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United States. Office of Indian Affairs / Annual report of the commissioner of Indian affairs, for the year 1892
([1892])

Reports of superintendents of schools,   pp. 647-708 PDF (30.2 MB)


Page 648

648        REPORTS OF SUPERINTENDENTS OF SCHOOLS. 
Our girls are taught cutting, fitting, sewing, crocheting, knitting, cooking,
etc. Every Friday afternoon, during the past year, I have had a cooking class
conducted by the laly teachers. Here the girls are taught how to make brealI,
pies, cakes, cookies, and various other articles of diet. Each has her book
and 
writes in it her recipe after using it. These books they take home with them
for use. 
The progress made by our girls the past year has been more than satisfactory.
They have outstripped the boys. Last year they wouldn't talk. They were 
bashful and awkward in the extreme. We didn't have a girl who could walk
across a room without falling over a bench or tripping somebody down. While
free and comparatively graceful in their homes, get them in a schoolroom
and 
they were the quintessence of everything awkward and ungainly. They were
terribly conscious of their own awkwardness, and had we laughed at or ridiculed
them nothing could have been done with them. But by being with them all the
time, kindly showing them something better, not harshly reproving, butgently
encouraging, we have them now-so they will chatter with you by the hour;
they 
can walk across the room without getting their feet tangled; they can make
prog- 
ress forward instead of sideways; they can look you in the face when they
speak, and can use their handkerchiefs instead of their sleeves. 
Crops.-Since writing my last report the Department has sent us a most excel-
lent irrigating plant, consisting of two Smith & Vaile compound duplex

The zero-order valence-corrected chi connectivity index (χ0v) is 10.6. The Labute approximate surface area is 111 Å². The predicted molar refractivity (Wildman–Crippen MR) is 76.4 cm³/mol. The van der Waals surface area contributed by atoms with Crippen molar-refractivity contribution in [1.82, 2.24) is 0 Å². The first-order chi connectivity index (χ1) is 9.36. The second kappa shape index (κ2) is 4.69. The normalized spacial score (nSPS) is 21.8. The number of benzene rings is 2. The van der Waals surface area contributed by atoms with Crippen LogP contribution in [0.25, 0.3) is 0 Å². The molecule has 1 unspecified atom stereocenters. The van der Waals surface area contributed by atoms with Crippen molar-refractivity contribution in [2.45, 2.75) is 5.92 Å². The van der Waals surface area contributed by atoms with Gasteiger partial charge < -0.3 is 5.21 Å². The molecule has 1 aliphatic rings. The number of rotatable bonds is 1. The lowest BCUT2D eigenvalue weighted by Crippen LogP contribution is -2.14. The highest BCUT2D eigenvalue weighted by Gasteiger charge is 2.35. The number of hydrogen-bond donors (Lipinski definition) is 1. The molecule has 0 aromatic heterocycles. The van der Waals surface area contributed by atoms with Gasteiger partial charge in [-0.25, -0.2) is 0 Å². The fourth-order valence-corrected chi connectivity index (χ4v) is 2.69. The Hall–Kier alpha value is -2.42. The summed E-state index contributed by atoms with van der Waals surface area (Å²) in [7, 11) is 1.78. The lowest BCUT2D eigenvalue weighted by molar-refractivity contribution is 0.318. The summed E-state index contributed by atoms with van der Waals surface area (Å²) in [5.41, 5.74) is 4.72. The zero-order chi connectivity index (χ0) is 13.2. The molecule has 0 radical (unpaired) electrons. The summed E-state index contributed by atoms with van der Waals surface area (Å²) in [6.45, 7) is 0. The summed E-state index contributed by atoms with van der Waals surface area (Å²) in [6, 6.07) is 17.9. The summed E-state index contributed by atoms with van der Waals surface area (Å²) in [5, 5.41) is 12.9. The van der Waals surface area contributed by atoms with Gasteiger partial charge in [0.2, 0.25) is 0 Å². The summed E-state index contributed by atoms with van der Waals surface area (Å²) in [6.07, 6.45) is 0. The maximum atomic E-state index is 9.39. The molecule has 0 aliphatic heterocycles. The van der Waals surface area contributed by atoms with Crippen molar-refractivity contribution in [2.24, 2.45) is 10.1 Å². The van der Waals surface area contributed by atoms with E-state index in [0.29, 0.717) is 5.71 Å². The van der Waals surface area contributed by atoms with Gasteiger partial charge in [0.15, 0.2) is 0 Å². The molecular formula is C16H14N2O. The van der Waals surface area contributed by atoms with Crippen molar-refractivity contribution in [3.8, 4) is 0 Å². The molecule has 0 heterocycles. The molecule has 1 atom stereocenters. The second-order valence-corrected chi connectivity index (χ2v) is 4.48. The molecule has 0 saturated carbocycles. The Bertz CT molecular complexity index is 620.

pumps, 
each with a capacity of 1,200 gallons per minute, with boiler and pipe complete.
They reached Fort Mojave on the 16th of March last, too late to be of much
service this year. We have fenced in about20 acres of bottom land, cleared
the 
land of its thicket of mesquite trees, grubbed out the stumps, and have about
8 acres planted. From this small farm we have already raised and growing-
Hay (4 tons, at $30 per ton)--------------------------------$120.00 
Hay (growing, 10 tons, estimated at $30 per ton)---------------300.00 
Potatoes (100 bushels, at $2 per bushel)-----------------------200.00 
Melons (estimated 2,000, at 10 cents)--------------------------200. 00 
Pumpkins (estimated at 1,000, at 10 cents)---------------------100.00 
Sweet potatoes (estimated at 25 bushels, at $2.50)---------------62. 50 
982.50 
Besides onions and small vegetables. 
The farm is a success and in time will make money for the school. 
Health.-The health of the school could hardly be better. In the two years
of 
its existence there has not been a death. The doctor has given medicine to
169 
pupils the past year. In the winter we had a slight attack of "1grip"1
In the 
school, and the girls had quite a siege of sore eyes. I attribute the continued
good health of the pupils to the fact that the Department has supplied us
very 
liberally with flannels, and to the further fact that our matron watches
the 
children very closely, not allowing a boy out in his shirt sleeves in January
nor 
with a flannel shirt, vest, and coat in June. The excellent good health of
the 
school has done much to dissipate the former lively opposition of many of
the 
old Indians. 
Missionary work.-Nothing has been done by others than school workcers along
this line. Each Sunday we have a Sabbath school and song service. These are
attractions new not only to the pupils, but to the older Indians as well.
Every 
Sabbath we have from 25 to 75 old Indians in attendance. When Dr. Dorches-
ter visited us in March and spoke at our Sunday school, he had the very re-
spectable audience of 78 old Indians and 120 pupils. We are going to do more
Sabbath school work this year than ever bfore. By giving our little ones
a 
knowledge of our Bible I hope to remove their old superstitious myths and
fan- 
cies. This is true education. It is superstition that keeps the savage races
down. Remove the cause and the effect can not help but be satisfactory. 
The longer I remain in the Indian service the more I realize the great need
of 
moral training among the pupils. We want every American citizen to be a 
man, and we can not have a man without first endowing him with the elements
of manhood. What makes a red man a savage but his responsibility to no one
and nothing, except his superstition? If we can train his moral sensibilities
so that he will feel responsible to an inward monitor, and hearken to its
warn- 
ings of right and wrong, we are certainly giving him an education in every-
way proper and necessary. 
Patriotism-The older Uncle Sam becomes the more of dignity he acquires. 
Every year adds a wrinkle, and every wrinkle begets respect. As the quad-


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